Business & Economy
Airline group and owner of British Airways, IAG, has issued a profit update following a series of strikes by British Airways’ pilots represented by the union, Balpa. It confirmed a fall in operational profits of up to €170 million, with further industrial action possible as the union has yet to agree a 11.5% salary increase. Economists at Citi Group have warned of a global economic slump until 2023. They predict that global GDP would fall to 2.7% growth this year, and not rise above three per cent until 2023. This would represent the longest period of sub-three per cent growth since records began in 1969. (£) It is expected that the fallout from Thomas Cook going into administration will cost at least £520 million. The bill includes over £100 million to repatriate holidaymakers stranded by the firm’s collapse, with 40% of them now repatriated back to the UK. It has been reported that WeWork has started implementing a number of cost-cutting measures as it tries to rein in costs. This includes removing senior figures close to former chief executive, Adam Neumann, as well as postponing all new leases. (£)
What happened yesterday?
The political fallout from the potential impeachment proceedings of Donald Trump is already said to have impacted the US markets. There were falls across the US exchanges, with the S&P 500 down by 0.24%, the Dow Jones by 0.3% and the Nasdaq by 0.5%. The declines were in spite of early indications that discussions between the US and China could produce a deal to end their recent trade disputes. This saw other global markets rise, including in the UK, where both the FTSE 100 and 250 rose by 0.84% and 0.22% respectively. Credit score agency, Experian, was one of the leading positive stories of the day, rising by 2.23%, while education publisher, Pearson, was one of the biggest fallers as its text sales in American colleges fell below expectations.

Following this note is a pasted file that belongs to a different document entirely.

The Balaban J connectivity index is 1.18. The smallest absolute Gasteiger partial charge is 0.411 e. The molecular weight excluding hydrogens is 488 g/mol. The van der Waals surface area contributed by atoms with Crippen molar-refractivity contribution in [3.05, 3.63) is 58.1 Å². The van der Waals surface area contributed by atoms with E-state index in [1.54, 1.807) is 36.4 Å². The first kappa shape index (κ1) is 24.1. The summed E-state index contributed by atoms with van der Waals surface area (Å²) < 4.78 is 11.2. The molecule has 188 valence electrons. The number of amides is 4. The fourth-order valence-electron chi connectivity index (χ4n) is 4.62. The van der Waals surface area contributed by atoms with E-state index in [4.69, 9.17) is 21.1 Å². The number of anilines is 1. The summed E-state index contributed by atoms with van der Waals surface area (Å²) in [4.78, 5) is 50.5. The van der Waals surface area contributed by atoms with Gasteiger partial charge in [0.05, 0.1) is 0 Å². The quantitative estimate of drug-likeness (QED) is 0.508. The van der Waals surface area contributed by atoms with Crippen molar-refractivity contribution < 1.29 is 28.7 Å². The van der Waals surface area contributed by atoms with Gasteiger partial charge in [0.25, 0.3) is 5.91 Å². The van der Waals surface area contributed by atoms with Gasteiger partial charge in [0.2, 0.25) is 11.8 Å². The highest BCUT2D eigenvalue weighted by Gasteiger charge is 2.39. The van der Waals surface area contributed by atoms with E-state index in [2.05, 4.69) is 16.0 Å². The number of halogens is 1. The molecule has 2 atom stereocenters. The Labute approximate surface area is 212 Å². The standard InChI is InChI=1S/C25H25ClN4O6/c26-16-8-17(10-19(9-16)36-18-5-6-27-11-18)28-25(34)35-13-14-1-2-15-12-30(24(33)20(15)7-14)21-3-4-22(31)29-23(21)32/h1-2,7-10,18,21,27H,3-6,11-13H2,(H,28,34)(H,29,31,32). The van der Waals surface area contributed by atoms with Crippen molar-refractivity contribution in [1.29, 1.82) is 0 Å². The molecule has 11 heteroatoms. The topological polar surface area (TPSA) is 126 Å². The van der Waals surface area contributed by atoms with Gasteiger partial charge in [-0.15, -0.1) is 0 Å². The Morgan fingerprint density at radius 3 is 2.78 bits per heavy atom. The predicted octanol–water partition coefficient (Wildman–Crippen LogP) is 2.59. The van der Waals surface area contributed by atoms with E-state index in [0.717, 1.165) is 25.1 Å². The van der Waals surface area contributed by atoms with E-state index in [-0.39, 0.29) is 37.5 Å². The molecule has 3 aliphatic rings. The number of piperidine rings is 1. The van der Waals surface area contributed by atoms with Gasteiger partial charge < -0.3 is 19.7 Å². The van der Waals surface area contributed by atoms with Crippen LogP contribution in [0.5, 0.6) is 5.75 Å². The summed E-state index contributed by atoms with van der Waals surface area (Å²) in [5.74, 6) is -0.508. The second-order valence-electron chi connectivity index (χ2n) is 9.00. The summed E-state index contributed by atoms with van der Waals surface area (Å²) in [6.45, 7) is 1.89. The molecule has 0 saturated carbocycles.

Whats happening today?
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Columns of Note
The Italian far right leader, Matteo Salvini, has failed for now to have the election he is so sure would see him gain power, but the Guardian’s Jamie Mackay argues that it’s unlikely to be the end of the matter. While former prime minister, Matteo Renzi, has regained the role under a new coalition government, he has since launched a new centrist political party, Italia Viva, which he hopes will win sufficient support to reset Italian politics. Mackay expresses fears, though, that centrist votes will now be spread too thinly and that further political disruption could reopen the door to a Salvini-led government. Will Dunn writes for the New Statesman that concerns over the viability of WeWork following a tumultuous week should not detract from the role it can play in the future of working environments. He argues that its efforts to tie working spaces more closely to lifestyle by enabling people greater choice follows the trends of the original start up tech companies like Microsoft, who set up start-up incubators to bring like-minded creatives together during its initial growth. The free office drinks and living room atmosphere at many of its sites are said to be the basis for further expansion. That it is targeted at reorganising the working patterns of white-collar workers is felt to give the firm staying power, and it is argued that its model will be successful even if the company is not. (£)
Did you know?
While the rest of of the world looks forward to the end of the decade, in Ethiopia it is still officially 2012 as it uses the Ethiopian Orthodox calendar.